The imposing, crowd-filled, exterior sets of mediaeval Florentine architecture including the Medici Palace[9] were designed by the architect Franz Jaffe (1855-1937), previously royal buildings advisor to the King of Prussia. Some of the more intimate interior scenes were filmed at the Weissensee Studios on 9 Franz Josef-Straße, Weissensee, Berlin,[10] a glasshouse studio originally built in 1914 for the Continental-Kunstfilm production company.

The cameramen Willy Hameister and Emil Schünemann had previously filmed Continental's In Nacht und Eis, the first feature film about the sinking of the RMS Titanic: one of the stars in that film was Otto Rippert, who then went on to direct some further ten films for Continental in 1912 and 1913, most of which are considered lost.[11] See also List of films made by Continental-Kunstfilm. Cameraman Hameister had also previously worked on the hugely successful film The Cabinet of Dr. Caligari, released earlier that year. Rippert had earlier that year directed Dance of Death with Fritz Lang's screenplay.[12]


The film received its première at the Marmorhaus cinema in Berlin, but the music specially composed by Bruno Gellert wasn't finished in time, and wasn't played until several days later.[13]


  1. ^ The German title, as evidenced by the publicity poster, and by watching the credits at the very start of the film, is simply Pest in Florenz, without the article Die. Even the article on German Wikipedia de:Die Pest in Florenz is currently (January 2021) mis-titled. See also External links.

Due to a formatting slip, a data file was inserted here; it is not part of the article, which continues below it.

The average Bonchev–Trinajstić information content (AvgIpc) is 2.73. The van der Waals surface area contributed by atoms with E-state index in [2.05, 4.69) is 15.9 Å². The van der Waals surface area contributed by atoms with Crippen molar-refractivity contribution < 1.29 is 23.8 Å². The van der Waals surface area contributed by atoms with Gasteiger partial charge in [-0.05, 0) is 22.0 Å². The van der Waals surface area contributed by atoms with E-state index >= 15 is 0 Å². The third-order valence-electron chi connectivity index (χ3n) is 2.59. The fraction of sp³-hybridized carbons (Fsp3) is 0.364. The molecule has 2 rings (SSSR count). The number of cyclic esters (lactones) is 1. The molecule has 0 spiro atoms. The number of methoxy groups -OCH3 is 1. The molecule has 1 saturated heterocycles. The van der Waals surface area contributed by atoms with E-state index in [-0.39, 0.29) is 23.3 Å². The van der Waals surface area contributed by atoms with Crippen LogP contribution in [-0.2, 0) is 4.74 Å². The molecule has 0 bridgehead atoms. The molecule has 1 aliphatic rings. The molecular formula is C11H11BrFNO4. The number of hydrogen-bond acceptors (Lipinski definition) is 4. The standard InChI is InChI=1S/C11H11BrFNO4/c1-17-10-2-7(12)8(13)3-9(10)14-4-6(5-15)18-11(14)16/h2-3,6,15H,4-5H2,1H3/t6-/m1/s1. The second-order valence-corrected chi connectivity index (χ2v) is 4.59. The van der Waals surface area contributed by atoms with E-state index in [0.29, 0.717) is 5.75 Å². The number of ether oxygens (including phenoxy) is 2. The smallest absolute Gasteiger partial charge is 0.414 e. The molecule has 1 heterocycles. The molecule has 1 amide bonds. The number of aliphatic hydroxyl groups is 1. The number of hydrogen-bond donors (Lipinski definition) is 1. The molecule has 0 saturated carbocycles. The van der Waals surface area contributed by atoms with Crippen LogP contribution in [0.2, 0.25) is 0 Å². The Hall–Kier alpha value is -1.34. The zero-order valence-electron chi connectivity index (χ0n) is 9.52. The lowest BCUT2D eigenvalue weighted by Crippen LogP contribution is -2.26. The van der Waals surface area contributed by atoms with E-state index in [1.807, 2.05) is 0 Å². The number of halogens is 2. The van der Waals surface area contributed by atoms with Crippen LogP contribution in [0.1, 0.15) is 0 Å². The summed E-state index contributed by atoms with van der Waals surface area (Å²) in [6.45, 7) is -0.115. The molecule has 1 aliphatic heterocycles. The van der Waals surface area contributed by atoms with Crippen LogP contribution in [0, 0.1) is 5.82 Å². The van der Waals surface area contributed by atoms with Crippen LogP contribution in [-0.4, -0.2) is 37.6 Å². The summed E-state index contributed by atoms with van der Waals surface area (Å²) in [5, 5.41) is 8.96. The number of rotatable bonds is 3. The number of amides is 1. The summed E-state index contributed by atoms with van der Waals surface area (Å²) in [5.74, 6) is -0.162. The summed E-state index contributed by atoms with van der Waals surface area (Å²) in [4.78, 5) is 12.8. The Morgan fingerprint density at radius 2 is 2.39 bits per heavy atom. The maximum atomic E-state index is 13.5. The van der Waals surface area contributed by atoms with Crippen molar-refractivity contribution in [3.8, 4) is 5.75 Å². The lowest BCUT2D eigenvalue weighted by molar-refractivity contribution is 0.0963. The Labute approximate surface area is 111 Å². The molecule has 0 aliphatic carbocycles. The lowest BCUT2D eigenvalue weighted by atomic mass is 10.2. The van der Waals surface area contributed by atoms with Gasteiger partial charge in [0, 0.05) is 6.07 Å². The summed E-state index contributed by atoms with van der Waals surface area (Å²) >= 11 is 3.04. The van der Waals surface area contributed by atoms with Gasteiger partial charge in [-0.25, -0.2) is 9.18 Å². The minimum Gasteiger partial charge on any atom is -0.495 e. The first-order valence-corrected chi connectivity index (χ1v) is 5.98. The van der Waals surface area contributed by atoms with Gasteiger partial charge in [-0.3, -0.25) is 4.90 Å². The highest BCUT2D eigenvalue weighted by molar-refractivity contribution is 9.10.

1. ^ Sarno 2005, p. 132.
  2. ^ a b Workman, Christopher; Howarth, Troy (2016). "Tome of Terror: Horror Films of the Silent Era". Midnight Marquee Press. p. 209.ISBN 978-1936168-68-2.
  3. ^ Film-Kurier (Berlin) vol. 1, no. 107, 9 October 1919, p. 3. (in German). Accessed 23 February 2016.
  4. ^ Ott, p.19
  5. ^ Tibayrenc 2007, p. 731.
  6. ^ Hardt 1996, p. 37.
  7. ^ a b Hampicke, Evelyn (2015). "Jules Greenbaum". CineGraph - Lexikon zum deutschsprachigen Film. (in German). Retrieved 31 March 2015.
  8. ^ "Babelsberg". Berliner Film-Ateliers. Ein kleines Lexikon. Lexikon zum deutschsprachigen Film. (Online edition of Berg-Ganschow & Jacobsen 1987, pp. 177–202) (in German). Retrieved 31 July 2015.
  9. ^ Lichtbild-Bühne, Vol. 12, no. 30, 26 July 1919, p. 27. (in German). Accessed 23 February 2016.
  10. ^ Robinson 1997, p. 25.
  11. ^ Workman, Christopher; Howarth, Troy (2016). "Tome of Terror: Horror Films of the Silent Era". Midnight Marquee Press. p. 210.ISBN 978-1936168-68-2.
  12. ^ Workman, Christopher; Howarth, Troy (2016). Tome of Terror: Horror Films of the Silent Era. Midnight Marquee Press. p. 210.ISBN 978-1936168-68-2.
  13. ^ Lichtbild-Bühne (Berlin), Vol. 12, no. 43, 25 October 1919, p. 20. (in German) Accessed 23 February 2016.

External links

This page was last edited on 26 October 2022, at 03:22